> curl localhost:8888
> hello

You can also check the logs for the container in the event something went wrong using the command:

> docker logs npmdepsdf

Step 4: Run the application without a Dockerfile using docker run -v

Stop the npmdepsdf container using the command:

> docker stop npmdepsdf

Make sure that you are still in the npmdeps directory and use the command:

> docker run --name npmdepsvol --expose 8888 -w /usr/src/app --net=host -v $PWD:/usr/src/app -d node:latest npm start

This command will run a container called npmdepsvol with all the same arguments as the docker run command from step 3, with one addition:

-v $PWD:/usr/src/app

This command maps the npmdeps directory on the host to the /usr/src/app directory inside the container. This makes the files app.js and package.json available to the container.

This command is more convenient; especially when you are in testing and development of the application. This works fine so long as your source code is avaiable on the host. However, this is less a secure option, since your applications source code is sitting in a writable directory on the host filesystem.

Step 5: Create and Start the application without a Dockerfile using docker cp

A more secure way to achieving the same result as in step 4 is to use the following sequence of commands:

> docker stop npmdepsvol

> docker create --name npmdepscp --expose 8888 -w /usr/src/app --net=host node:latest npm start

> docker cp . npmdepscp:/usr/src/app

> docker start npmdepscp

This series of commands:

  • creates a container called npsdepscp with the same arguments as from step 3.
  • copies the source code in the current directory (npmdeps) to /usr/scr/app in the container's file system.
  • starts the container

You can now remove the source code from the host file system as the source code is safely tucked away inside the container.

Discussion

While the technique described in Step 5 provides greater security by letting you remove the source code from the host file system, the file system of the container is still read-write.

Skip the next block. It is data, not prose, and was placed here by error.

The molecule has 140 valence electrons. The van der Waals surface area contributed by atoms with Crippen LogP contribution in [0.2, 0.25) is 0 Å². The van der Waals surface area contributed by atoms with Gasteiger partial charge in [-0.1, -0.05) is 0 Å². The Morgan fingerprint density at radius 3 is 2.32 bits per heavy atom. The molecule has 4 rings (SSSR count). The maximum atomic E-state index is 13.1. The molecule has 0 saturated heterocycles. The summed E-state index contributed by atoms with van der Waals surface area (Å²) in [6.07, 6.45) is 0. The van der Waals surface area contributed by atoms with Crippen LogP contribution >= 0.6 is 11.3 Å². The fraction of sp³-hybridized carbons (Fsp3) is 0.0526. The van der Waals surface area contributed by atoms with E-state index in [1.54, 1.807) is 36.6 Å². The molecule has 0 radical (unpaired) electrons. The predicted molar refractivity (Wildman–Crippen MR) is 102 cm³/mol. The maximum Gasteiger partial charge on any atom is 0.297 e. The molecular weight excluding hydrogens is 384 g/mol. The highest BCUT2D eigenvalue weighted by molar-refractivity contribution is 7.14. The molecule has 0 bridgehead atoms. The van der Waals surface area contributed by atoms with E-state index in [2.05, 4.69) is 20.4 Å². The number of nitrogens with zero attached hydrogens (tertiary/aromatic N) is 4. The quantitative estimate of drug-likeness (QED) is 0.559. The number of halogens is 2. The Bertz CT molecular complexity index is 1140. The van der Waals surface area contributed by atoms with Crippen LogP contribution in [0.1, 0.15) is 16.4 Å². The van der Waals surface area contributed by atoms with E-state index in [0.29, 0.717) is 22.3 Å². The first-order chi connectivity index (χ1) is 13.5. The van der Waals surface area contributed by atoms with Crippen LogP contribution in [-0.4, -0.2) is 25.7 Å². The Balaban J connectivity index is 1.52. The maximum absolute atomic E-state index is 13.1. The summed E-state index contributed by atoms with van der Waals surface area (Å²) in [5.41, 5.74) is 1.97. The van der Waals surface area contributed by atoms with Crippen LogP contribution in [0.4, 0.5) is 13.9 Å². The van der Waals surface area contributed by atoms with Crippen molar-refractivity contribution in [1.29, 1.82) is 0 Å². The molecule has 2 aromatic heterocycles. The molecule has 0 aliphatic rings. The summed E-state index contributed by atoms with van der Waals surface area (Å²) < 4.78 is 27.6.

You can achieve the greatest security by removing the prestart script from package.json:

{
    "name": "my-application",
    "version": "0.1.0",
    "description": "A sample Node.js app using Express 4",
    "author": "First Last <first.last@example.com>",
    "main": "app.js",
    "scripts": {
    "start": "node app.js"
    },
    "dependencies": {
    "express": "^4.13.3"
    },
    "license" : "MIT"
}

and adding RUN npm install to the Dockerfile:

FROM node:latest

RUN mkdir -p /usr/src/app

WORKDIR /usr/src/app

COPY package.json /usr/src/app/

COPY app.js /usr/src/app/

RUN npm install

EXPOSE 8888

Now you can use the following sequence of commands:

> docker build -t npmdepsdfro .

> docker run --name npmdepsdfro --expose 8888 -w /usr/src/app --net=host -d --read-only npmdepsdfro npm start

Now, the container's file system is read only and cannot be modified, ensuring the source code's file integrity of your running application.

You can test this out with the following commands:

> docker exec -it npmdepsdfro bash

> touch test.txt
> touch: cannot touch 'test.txt': Read-only file system

Conclusion

The techniques described in steps 4 and 5 are suitable for development and testing your node application. In production, you may wish to use a dockerfile. This allows you to create an image for your container and make the file system of your running application container read-only. However, for greatest flexibility, the ability to use the pre and post scripts in the package.json gives you very fine-grained control over the lifecycle events of your node application.